City’s lakes might quench city’s thirst
City’s lakes might be put to better use instead of being just dumping grounds for Ganesh idols. The Bangalore Water Supply and Sewerage Board (BWSSB) is likely to push forward the proposed scheme for sourcing drinking water from Bangalore’s lakes and valleys through the recycle and reuse process.
As many as 17 lakes, including Vrishabhavathi Valley and Koramangala and Challaghatta Valley, are among the water sources identified under the scheme which will be implemented under four different project heads. The scheme is expected to provide an additional 925 mld (millions of litres per day) to the city by 2015 and overcome the projected shortfall of 702 mld.
The Integrated Water Management Reuse of Waste Water in Vrishabhavathi, which was announced earlier, is billed to be the first of them. The notes on the project’s approval for funds from the Centre under JNNURM reveal that it is inclusive of customer awareness centres and demo plants. When asked about the project, former chief secretary and expert on environmental issues Ravindra, said that Bangalore was only going back to where it began. It was the lakes - Hessargahtta lake in particular and T G Halli tank later on - that met Bangalore’s drinking water needs before the city took to rapid growth, he observed. “Since we have exhausted the capacity to tap water from River Cauvery alternatives have to be found. Lakes are a source of surface water, which must be harnessed,” he suggested.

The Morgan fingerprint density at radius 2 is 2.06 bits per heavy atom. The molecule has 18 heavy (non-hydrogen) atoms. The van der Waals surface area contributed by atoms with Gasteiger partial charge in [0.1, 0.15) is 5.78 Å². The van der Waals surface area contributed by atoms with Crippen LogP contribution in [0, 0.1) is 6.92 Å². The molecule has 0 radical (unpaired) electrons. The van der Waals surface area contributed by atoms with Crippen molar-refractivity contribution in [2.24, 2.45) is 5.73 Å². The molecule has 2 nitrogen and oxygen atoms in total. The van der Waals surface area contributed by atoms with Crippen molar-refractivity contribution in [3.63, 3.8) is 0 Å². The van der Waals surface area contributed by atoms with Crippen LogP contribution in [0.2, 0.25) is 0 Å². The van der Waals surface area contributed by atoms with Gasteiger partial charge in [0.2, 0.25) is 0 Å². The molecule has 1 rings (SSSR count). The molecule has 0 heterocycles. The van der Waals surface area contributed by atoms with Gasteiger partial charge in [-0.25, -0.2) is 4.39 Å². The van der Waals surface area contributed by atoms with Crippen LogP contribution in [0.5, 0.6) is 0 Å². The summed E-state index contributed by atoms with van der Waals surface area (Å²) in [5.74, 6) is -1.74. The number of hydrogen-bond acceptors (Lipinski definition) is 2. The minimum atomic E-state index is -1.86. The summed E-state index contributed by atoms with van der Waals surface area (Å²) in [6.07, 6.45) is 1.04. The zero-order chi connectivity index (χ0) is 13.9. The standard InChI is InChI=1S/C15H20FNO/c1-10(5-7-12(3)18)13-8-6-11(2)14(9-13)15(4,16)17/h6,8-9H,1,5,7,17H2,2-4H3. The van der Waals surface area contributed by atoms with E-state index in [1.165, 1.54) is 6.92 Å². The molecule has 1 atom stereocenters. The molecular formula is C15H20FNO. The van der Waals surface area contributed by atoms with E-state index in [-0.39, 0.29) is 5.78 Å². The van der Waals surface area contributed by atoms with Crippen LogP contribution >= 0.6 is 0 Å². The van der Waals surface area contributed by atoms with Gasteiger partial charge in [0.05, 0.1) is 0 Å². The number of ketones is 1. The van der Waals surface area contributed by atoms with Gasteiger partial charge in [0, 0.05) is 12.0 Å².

Meanwhile, the Lake Development Authority has its own reservations against the proposed scheme. For one thing, LDA’s ‘Adopt a Lake’ programme of the recent years has run into rough weather with the government voicing its displeasure. To make matters worse, the BWSSB is seeking some of the very lakes for which the LDA had the clients calling. Hebbal, Nagavara and Aagaram lakes are among them. There is also the LDA’s lack of confidence in the agencies who act as ‘watch and ward’ bodies for many lakes. As one common refrain in LDA goes, ‘The BDA makes layouts of lakes and the BBMP converts them to bus stands.’
This particular scheme is understood to have taken formal shape during the tenure of its previous chairman Latha Krishna Rao. She had earlier served as secretary of the Department of Forests, Environment and Ecology. As a BWSSB official puts it smugly: ‘The Government or the Revenue Department is the ultimate owner of these water bodies. Our experts have identified them and we are asking the government to hand them over to us.’Incidentally, year 2008 marks 75 years since water supply was started from the T G Halli tank.